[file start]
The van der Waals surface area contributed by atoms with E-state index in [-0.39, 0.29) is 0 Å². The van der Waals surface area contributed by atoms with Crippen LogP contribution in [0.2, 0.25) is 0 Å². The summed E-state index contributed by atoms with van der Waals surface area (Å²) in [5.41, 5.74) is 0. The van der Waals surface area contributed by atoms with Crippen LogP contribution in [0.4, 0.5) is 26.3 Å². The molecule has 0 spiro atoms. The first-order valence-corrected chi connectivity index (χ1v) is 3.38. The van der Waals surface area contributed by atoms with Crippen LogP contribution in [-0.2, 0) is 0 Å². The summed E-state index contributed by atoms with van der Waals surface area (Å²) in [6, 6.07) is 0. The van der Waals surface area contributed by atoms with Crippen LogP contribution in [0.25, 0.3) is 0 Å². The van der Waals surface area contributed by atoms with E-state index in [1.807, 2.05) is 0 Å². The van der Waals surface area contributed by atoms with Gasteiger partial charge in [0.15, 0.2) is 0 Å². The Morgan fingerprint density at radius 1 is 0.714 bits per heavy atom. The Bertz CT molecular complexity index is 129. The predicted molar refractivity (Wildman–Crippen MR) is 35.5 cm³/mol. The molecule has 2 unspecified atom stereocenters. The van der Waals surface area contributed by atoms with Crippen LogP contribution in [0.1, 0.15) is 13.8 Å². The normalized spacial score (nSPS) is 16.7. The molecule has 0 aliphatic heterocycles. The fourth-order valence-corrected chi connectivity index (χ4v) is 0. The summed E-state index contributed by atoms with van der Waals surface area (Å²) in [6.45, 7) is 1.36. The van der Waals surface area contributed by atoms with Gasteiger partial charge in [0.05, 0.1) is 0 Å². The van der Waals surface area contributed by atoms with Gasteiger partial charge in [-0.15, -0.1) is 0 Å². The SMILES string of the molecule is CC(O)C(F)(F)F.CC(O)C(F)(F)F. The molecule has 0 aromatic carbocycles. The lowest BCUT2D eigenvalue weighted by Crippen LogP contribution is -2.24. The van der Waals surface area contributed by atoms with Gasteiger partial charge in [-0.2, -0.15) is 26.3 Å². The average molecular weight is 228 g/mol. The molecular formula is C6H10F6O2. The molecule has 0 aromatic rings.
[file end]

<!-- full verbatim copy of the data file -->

The van der Waals surface area contributed by atoms with E-state index in [-0.39, 0.29) is 0 Å². The van der Waals surface area contributed by atoms with Crippen LogP contribution in [0.2, 0.25) is 0 Å². The summed E-state index contributed by atoms with van der Waals surface area (Å²) in [5.41, 5.74) is 0. The van der Waals surface area contributed by atoms with Crippen LogP contribution in [0.4, 0.5) is 26.3 Å². The molecule has 0 spiro atoms. The first-order valence-corrected chi connectivity index (χ1v) is 3.38. The van der Waals surface area contributed by atoms with Crippen LogP contribution in [-0.2, 0) is 0 Å². The summed E-state index contributed by atoms with van der Waals surface area (Å²) in [6, 6.07) is 0. The van der Waals surface area contributed by atoms with Crippen LogP contribution in [0.25, 0.3) is 0 Å². The van der Waals surface area contributed by atoms with E-state index in [1.807, 2.05) is 0 Å². The van der Waals surface area contributed by atoms with Gasteiger partial charge in [0.15, 0.2) is 0 Å². The Morgan fingerprint density at radius 1 is 0.714 bits per heavy atom. The Bertz CT molecular complexity index is 129. The predicted molar refractivity (Wildman–Crippen MR) is 35.5 cm³/mol. The molecule has 2 unspecified atom stereocenters. The van der Waals surface area contributed by atoms with Crippen LogP contribution in [0.1, 0.15) is 13.8 Å². The normalized spacial score (nSPS) is 16.7. The molecule has 0 aliphatic heterocycles. The fourth-order valence-corrected chi connectivity index (χ4v) is 0. The summed E-state index contributed by atoms with van der Waals surface area (Å²) in [6.45, 7) is 1.36. The van der Waals surface area contributed by atoms with Gasteiger partial charge in [0.05, 0.1) is 0 Å². The van der Waals surface area contributed by atoms with Gasteiger partial charge in [-0.15, -0.1) is 0 Å². The SMILES string of the molecule is CC(O)C(F)(F)F.CC(O)C(F)(F)F. The molecule has 0 aromatic carbocycles. The lowest BCUT2D eigenvalue weighted by Crippen LogP contribution is -2.24. The van der Waals surface area contributed by atoms with Gasteiger partial charge in [-0.2, -0.15) is 26.3 Å². The average molecular weight is 228 g/mol. The molecular formula is C6H10F6O2. The molecule has 0 aromatic rings.